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Information Literacy Modules
  • What is a Web page?

    A Web page is an online source of any length or language. Using a Web browser, you can view a Web page:

    • On an open or closed network
    • As a stand-alone page or as part of a collection of Web pages

  • How do I know it's a Web page?

    A Web page appears in many formats:

    • PowerPoint slides (.ppt)
    • Adobe flash file (.swf)
    • Adobe document (.PDF)
    • Hypertext markup (.htm, .html)
    • Prezi , Slideshare, etc.
    • Google Doc or Word (.doc)

  • What is a Web site?

    All the Web pages within one domain are called a Web site.

    Tip: The Web site's name is usually on the upper left. (To verify, cut the URL back to the homepage.)

  • What is the difference between a Web Project and a Web site?

    A Web Project is a section of a Web site with:

    • A topical focus
    • A section title

    A scholarly Web Project is located on an academic domain with:

    • A section title (e.g., The Gilbert and Sullivan Archive, The Perseus Project, The King Papers Project)
    • An academic focus
    • Primary sources
    • Editor(s) who curate and organize pages
    • Scholarly essays

  • Who is the author of a Web page?

    Look for a named author:

    • Near the title (top) or copyright date (bottom)
    • In an "About," "Contact" or "Profile" page

    Tip: Do not use a generalized name like "Staff Authors." Organizations may be listed as appropriate.

  • How do I evaluate a contributor's authority

    A contributor's expertise and credentials should relate to your subject. A credible Web page author might:

    • Hold a degree in this subject
    • Study or do research on this topic
    • Work in a related field
    • Write about this topic regularly
    • Have first-hand knowledge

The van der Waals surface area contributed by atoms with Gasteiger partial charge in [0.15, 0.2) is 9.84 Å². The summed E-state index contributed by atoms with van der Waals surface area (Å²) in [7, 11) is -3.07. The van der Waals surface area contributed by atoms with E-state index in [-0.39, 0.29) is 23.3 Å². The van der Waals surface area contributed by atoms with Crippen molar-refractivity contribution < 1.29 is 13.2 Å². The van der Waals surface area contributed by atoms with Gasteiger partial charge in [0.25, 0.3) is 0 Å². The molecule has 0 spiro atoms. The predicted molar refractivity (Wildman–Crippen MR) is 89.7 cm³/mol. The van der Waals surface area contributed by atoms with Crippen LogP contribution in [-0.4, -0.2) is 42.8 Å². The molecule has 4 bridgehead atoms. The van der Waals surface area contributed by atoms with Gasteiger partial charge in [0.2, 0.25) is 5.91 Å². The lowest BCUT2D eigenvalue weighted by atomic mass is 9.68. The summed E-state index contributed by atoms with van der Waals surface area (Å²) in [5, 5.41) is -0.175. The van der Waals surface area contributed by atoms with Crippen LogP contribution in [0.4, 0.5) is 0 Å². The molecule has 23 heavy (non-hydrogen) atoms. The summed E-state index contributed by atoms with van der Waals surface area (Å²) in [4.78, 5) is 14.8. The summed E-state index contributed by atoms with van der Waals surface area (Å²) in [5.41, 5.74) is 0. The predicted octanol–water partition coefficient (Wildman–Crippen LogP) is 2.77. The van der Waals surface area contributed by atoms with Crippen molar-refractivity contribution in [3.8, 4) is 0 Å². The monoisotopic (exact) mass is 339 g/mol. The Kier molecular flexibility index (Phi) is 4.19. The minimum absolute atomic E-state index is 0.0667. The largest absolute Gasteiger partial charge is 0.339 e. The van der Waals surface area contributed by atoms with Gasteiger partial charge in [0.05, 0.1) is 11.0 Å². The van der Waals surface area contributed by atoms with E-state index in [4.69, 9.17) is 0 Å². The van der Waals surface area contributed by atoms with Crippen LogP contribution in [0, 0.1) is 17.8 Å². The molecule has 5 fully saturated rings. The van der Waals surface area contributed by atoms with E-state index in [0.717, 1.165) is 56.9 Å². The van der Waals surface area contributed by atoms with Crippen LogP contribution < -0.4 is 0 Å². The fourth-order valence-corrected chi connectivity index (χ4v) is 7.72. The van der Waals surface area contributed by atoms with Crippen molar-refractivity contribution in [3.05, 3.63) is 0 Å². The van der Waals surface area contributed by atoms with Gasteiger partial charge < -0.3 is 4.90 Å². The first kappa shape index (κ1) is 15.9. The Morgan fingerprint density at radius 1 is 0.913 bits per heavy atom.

• Have participated in, or observed, events and people

    Tip: To learn more, search the author's name in quotes.

    Every author has opinions and a worldview that shape his or her treatment of a subject. As you read the Web page, ask yourself how the author's views and affiliations might affect the presentation or omission of information.

  • Where do I find the title of a Web page?

    Look for the title at the top of a Web page in a larger font.

    Tip: Check the browser's bar or tab for clues if you're not sure.

  • How recent is this information?

    The publication date is when that Web page was actually created.

    In fields like health, science and politics, where currency is important, look for an update date:

    • This page was last modified on [date]
    • Date reviewed [date]
    • Content last updated [date]

    Test currency by checking the dates of sources referenced by the author.

    Tip: When no publication date is given, only MLA permits you to cite the copyright date (the latest date next to the copyright sign at the bottom of a page).

  • Where do I find the publisher or sponsor?

    Any company, institution or group can publish or sponsor a Web site or Web project. Look for the name: